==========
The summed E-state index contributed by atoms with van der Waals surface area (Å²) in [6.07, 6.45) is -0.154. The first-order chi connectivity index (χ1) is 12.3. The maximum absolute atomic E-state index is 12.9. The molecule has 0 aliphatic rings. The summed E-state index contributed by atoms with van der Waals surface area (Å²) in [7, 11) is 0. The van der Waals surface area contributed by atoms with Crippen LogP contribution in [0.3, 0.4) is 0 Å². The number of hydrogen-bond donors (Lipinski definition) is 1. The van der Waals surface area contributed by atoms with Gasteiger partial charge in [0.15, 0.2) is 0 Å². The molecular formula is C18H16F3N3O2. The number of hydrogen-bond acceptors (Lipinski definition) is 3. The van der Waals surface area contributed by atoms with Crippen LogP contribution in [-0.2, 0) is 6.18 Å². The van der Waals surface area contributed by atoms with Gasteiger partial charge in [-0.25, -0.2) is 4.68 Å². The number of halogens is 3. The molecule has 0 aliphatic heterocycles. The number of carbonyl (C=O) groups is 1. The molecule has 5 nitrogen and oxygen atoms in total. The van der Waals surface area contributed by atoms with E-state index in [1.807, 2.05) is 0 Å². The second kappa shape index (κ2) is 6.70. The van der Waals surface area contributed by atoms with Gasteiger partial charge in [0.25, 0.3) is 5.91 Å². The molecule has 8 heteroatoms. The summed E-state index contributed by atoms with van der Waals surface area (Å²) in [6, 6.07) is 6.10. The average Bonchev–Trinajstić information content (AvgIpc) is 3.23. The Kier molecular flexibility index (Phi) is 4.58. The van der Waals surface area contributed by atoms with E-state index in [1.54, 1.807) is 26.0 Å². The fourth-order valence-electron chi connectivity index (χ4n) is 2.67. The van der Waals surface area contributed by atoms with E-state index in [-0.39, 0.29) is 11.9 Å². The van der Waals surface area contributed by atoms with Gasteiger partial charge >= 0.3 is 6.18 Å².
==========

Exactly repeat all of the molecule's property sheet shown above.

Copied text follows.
The summed E-state index contributed by atoms with van der Waals surface area (Å²) in [6.07, 6.45) is -0.154. The first-order chi connectivity index (χ1) is 12.3. The maximum absolute atomic E-state index is 12.9. The molecule has 0 aliphatic rings. The summed E-state index contributed by atoms with van der Waals surface area (Å²) in [7, 11) is 0. The van der Waals surface area contributed by atoms with Crippen LogP contribution in [0.3, 0.4) is 0 Å². The number of hydrogen-bond donors (Lipinski definition) is 1. The van der Waals surface area contributed by atoms with Gasteiger partial charge in [0.15, 0.2) is 0 Å². The molecular formula is C18H16F3N3O2. The number of hydrogen-bond acceptors (Lipinski definition) is 3. The van der Waals surface area contributed by atoms with Crippen LogP contribution in [-0.2, 0) is 6.18 Å². The van der Waals surface area contributed by atoms with Gasteiger partial charge in [-0.25, -0.2) is 4.68 Å². The number of halogens is 3. The molecule has 0 aliphatic heterocycles. The number of carbonyl (C=O) groups is 1. The molecule has 5 nitrogen and oxygen atoms in total. The van der Waals surface area contributed by atoms with E-state index in [1.807, 2.05) is 0 Å². The second kappa shape index (κ2) is 6.70. The van der Waals surface area contributed by atoms with Gasteiger partial charge in [0.25, 0.3) is 5.91 Å². The molecule has 8 heteroatoms. The summed E-state index contributed by atoms with van der Waals surface area (Å²) in [6, 6.07) is 6.10. The average Bonchev–Trinajstić information content (AvgIpc) is 3.23. The Kier molecular flexibility index (Phi) is 4.58. The van der Waals surface area contributed by atoms with E-state index in [1.54, 1.807) is 26.0 Å². The fourth-order valence-electron chi connectivity index (χ4n) is 2.67. The van der Waals surface area contributed by atoms with E-state index in [-0.39, 0.29) is 11.9 Å². The van der Waals surface area contributed by atoms with Gasteiger partial charge >= 0.3 is 6.18 Å².